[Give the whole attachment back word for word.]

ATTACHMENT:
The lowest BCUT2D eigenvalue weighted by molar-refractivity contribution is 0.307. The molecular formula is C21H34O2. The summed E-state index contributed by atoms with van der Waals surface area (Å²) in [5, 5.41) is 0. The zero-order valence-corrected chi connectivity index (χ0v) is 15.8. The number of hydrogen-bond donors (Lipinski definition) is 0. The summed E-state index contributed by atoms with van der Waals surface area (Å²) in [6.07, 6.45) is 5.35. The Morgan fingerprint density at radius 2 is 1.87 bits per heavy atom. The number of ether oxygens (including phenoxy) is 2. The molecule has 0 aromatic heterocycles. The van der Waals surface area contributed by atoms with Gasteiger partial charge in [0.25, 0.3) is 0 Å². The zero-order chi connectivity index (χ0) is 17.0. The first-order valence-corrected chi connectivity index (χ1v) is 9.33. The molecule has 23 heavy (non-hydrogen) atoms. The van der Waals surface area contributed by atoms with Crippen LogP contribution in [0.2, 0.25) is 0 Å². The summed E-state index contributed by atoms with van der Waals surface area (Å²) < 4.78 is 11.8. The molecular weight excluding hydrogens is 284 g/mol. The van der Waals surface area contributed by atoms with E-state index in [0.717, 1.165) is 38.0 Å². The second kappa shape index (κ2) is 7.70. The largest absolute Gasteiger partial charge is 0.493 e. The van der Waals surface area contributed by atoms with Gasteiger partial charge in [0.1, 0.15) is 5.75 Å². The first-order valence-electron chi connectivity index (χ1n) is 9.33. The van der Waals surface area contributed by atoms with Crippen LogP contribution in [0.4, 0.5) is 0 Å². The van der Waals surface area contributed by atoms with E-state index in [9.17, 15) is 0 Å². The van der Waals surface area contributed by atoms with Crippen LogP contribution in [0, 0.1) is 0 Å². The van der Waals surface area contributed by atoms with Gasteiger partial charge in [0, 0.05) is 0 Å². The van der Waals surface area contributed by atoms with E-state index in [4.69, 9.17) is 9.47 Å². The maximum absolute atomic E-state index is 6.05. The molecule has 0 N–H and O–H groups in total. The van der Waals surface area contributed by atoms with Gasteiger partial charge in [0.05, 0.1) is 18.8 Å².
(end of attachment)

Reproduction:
The lowest BCUT2D eigenvalue weighted by molar-refractivity contribution is 0.307. The molecular formula is C21H34O2. The summed E-state index contributed by atoms with van der Waals surface area (Å²) in [5, 5.41) is 0. The zero-order valence-corrected chi connectivity index (χ0v) is 15.8. The number of hydrogen-bond donors (Lipinski definition) is 0. The summed E-state index contributed by atoms with van der Waals surface area (Å²) in [6.07, 6.45) is 5.35. The Morgan fingerprint density at radius 2 is 1.87 bits per heavy atom. The number of ether oxygens (including phenoxy) is 2. The molecule has 0 aromatic heterocycles. The van der Waals surface area contributed by atoms with Gasteiger partial charge in [0.25, 0.3) is 0 Å². The zero-order chi connectivity index (χ0) is 17.0. The first-order valence-corrected chi connectivity index (χ1v) is 9.33. The molecule has 23 heavy (non-hydrogen) atoms. The van der Waals surface area contributed by atoms with Crippen LogP contribution in [0.2, 0.25) is 0 Å². The summed E-state index contributed by atoms with van der Waals surface area (Å²) < 4.78 is 11.8. The molecular weight excluding hydrogens is 284 g/mol. The van der Waals surface area contributed by atoms with E-state index in [0.717, 1.165) is 38.0 Å². The second kappa shape index (κ2) is 7.70. The largest absolute Gasteiger partial charge is 0.493 e. The van der Waals surface area contributed by atoms with Gasteiger partial charge in [0.1, 0.15) is 5.75 Å². The first-order valence-electron chi connectivity index (χ1n) is 9.33. The van der Waals surface area contributed by atoms with Crippen LogP contribution in [0.4, 0.5) is 0 Å². The van der Waals surface area contributed by atoms with E-state index in [9.17, 15) is 0 Å². The van der Waals surface area contributed by atoms with Crippen LogP contribution in [0, 0.1) is 0 Å². The van der Waals surface area contributed by atoms with Gasteiger partial charge in [0, 0.05) is 0 Å². The van der Waals surface area contributed by atoms with E-state index in [4.69, 9.17) is 9.47 Å². The maximum absolute atomic E-state index is 6.05. The molecule has 0 N–H and O–H groups in total. The van der Waals surface area contributed by atoms with Gasteiger partial charge in [0.05, 0.1) is 18.8 Å².